Hawaiian Electric experiments with PV + EV

hawaiian-electricHawaiian Electric Co. (HECO) has teamed up with an industry research group to test an experimental solar-powered charging station for electric vehicles at the utility’s Ward Avenue facility in Honolulu, according to a recent story in the Honolulu Star Advertiser.

The 2 kW charging station has a nine-panel PV array mounted on a carport complete with a battery storage system. The project will allow HECO and the Electric Power Research Institute to collect and analyze a range of data on the potential impact vehicle charging will have on electrical grids, or distribution systems, as the number of EVs on the country’s roadways grows.

The station also has a 20 kW lithium-ion battery that can be used to store energy collected during the daytime for EV charging at night, reports the Star Advertiser. The battery produces enough energy to provide more than 80 percent of the charge needed for the 24-kilowatt Nissan LEAF.

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Battery back-up adds cost
The battery, which carried a price tag of around $50,000 before tax credits, added significant cost to the solar charging station.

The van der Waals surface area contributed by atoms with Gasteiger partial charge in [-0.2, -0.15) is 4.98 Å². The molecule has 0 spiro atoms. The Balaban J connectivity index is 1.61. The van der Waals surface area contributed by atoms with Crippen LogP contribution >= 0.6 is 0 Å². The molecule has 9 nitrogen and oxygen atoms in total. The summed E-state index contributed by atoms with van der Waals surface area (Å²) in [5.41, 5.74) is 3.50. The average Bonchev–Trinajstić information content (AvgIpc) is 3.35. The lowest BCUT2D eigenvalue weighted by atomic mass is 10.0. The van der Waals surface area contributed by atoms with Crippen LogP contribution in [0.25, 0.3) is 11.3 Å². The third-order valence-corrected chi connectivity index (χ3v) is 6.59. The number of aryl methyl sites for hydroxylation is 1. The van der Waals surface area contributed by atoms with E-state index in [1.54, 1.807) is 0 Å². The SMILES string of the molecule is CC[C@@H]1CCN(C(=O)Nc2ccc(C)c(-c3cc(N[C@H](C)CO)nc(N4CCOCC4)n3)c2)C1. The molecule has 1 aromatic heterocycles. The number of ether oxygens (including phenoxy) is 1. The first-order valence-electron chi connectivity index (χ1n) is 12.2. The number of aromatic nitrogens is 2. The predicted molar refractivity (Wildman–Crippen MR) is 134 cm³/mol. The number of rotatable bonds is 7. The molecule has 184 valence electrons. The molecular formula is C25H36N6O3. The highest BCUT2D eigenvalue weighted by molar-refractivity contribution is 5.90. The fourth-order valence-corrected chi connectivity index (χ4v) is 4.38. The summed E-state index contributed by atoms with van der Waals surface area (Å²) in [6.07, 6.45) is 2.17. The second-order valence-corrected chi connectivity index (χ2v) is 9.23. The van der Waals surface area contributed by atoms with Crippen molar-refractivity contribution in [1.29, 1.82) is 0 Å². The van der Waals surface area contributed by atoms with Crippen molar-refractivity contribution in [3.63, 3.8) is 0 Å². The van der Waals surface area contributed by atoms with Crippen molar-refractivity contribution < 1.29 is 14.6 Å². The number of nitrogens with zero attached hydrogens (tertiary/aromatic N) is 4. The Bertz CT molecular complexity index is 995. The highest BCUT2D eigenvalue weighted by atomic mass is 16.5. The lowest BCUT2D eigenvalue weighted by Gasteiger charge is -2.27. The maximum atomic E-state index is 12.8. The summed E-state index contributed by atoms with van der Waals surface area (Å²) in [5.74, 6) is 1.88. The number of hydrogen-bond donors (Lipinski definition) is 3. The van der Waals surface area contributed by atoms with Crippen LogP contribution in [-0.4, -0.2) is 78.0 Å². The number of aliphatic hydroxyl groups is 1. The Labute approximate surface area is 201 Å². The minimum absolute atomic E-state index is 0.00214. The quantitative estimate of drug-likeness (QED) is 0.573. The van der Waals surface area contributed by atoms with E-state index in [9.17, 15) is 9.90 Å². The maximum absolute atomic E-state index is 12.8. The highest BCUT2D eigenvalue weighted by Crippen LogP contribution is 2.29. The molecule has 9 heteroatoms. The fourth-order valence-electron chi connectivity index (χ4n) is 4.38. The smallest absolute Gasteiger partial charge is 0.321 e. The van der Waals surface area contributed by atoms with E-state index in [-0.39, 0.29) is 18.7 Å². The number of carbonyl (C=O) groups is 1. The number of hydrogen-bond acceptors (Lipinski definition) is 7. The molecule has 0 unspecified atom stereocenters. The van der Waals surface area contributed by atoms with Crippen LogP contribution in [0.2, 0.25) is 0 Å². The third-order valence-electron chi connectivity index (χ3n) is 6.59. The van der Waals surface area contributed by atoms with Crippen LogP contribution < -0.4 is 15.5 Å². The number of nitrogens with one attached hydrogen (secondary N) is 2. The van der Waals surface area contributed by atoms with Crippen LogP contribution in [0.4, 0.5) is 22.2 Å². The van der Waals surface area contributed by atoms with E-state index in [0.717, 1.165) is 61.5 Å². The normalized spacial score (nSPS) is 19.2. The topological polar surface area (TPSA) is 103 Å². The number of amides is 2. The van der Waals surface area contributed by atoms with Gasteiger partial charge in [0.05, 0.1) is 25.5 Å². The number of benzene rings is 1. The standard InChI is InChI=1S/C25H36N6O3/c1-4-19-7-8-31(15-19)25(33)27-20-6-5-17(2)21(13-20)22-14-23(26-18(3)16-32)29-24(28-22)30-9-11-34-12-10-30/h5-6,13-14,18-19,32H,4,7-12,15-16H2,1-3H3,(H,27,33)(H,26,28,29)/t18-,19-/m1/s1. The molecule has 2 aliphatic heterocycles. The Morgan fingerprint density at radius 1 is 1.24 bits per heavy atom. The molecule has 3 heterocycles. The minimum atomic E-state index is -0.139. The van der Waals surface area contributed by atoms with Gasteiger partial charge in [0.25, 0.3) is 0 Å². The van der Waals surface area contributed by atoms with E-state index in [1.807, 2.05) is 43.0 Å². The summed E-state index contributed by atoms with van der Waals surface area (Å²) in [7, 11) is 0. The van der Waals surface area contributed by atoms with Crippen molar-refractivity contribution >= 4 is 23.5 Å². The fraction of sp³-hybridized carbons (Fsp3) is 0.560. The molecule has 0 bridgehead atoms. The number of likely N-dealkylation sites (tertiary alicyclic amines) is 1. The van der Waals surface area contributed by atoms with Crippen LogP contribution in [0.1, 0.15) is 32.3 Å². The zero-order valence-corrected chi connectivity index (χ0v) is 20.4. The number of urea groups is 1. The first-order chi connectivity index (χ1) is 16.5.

RevoluSun, which designed and built the system, said homeowners in Hawaii who want equivalent charging power can install a PV system on an existing house or garage rooftop for about $15,000 to $16,000. In Hawaii, a 35 percent state tax credit and 30 percent federal tax credit would drop the effective cost of the system to $5,200 to $5,600, according to the Star Advertiser.

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HECO offers its Oahu customers a discount of 6 cents per kilowatt-hour on electricity used for charging electric vehicles between 9 p.m. and 7 a.m. On the neighbor islands the EV rate ranges from 7 cents to 10 cents lower per kilowatt-hour.

According to the Star Advertiser, EV owners who already have PV panels on their homes can still offset the cost of charging their cars at night when the electricity being used is coming from the HECO grid. Under the utility’s net energy metering program, a customer can receive credit for unused solar energy that is fed back into the grid during daylight hours. That credit can then be used to pay for the electricity being drawn from the grid at night.

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